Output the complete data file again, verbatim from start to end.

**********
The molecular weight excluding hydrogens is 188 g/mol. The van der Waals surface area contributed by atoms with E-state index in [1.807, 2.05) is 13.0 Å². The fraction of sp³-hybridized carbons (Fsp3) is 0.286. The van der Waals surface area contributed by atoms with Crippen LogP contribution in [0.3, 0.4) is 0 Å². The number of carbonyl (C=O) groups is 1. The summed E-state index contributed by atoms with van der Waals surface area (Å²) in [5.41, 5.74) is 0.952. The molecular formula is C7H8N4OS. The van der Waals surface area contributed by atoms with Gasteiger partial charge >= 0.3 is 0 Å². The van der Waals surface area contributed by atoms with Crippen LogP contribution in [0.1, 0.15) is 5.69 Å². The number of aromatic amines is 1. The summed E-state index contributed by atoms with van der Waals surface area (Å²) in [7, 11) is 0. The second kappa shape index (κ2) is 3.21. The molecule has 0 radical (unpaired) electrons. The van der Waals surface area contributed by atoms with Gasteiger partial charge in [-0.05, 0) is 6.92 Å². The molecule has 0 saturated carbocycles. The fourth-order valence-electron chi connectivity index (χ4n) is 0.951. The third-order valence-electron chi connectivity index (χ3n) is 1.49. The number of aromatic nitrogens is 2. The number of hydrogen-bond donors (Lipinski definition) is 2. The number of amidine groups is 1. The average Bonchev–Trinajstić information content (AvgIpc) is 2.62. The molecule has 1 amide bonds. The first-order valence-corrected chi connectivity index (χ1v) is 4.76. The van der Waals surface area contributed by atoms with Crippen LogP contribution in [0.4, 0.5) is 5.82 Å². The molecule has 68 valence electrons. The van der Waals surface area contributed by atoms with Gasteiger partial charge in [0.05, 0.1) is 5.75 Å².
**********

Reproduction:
The molecular weight excluding hydrogens is 188 g/mol. The van der Waals surface area contributed by atoms with E-state index in [1.807, 2.05) is 13.0 Å². The fraction of sp³-hybridized carbons (Fsp3) is 0.286. The van der Waals surface area contributed by atoms with Crippen LogP contribution in [0.3, 0.4) is 0 Å². The number of carbonyl (C=O) groups is 1. The summed E-state index contributed by atoms with van der Waals surface area (Å²) in [5.41, 5.74) is 0.952. The molecular formula is C7H8N4OS. The van der Waals surface area contributed by atoms with Gasteiger partial charge >= 0.3 is 0 Å². The van der Waals surface area contributed by atoms with Crippen LogP contribution in [0.1, 0.15) is 5.69 Å². The number of aromatic amines is 1. The summed E-state index contributed by atoms with van der Waals surface area (Å²) in [7, 11) is 0. The second kappa shape index (κ2) is 3.21. The molecule has 0 radical (unpaired) electrons. The van der Waals surface area contributed by atoms with Gasteiger partial charge in [-0.05, 0) is 6.92 Å². The molecule has 0 saturated carbocycles. The fourth-order valence-electron chi connectivity index (χ4n) is 0.951. The third-order valence-electron chi connectivity index (χ3n) is 1.49. The number of aromatic nitrogens is 2. The number of hydrogen-bond donors (Lipinski definition) is 2. The number of amidine groups is 1. The average Bonchev–Trinajstić information content (AvgIpc) is 2.62. The molecule has 1 amide bonds. The first-order valence-corrected chi connectivity index (χ1v) is 4.76. The van der Waals surface area contributed by atoms with Crippen LogP contribution in [0.4, 0.5) is 5.82 Å². The molecule has 68 valence electrons. The van der Waals surface area contributed by atoms with Gasteiger partial charge in [0.05, 0.1) is 5.75 Å².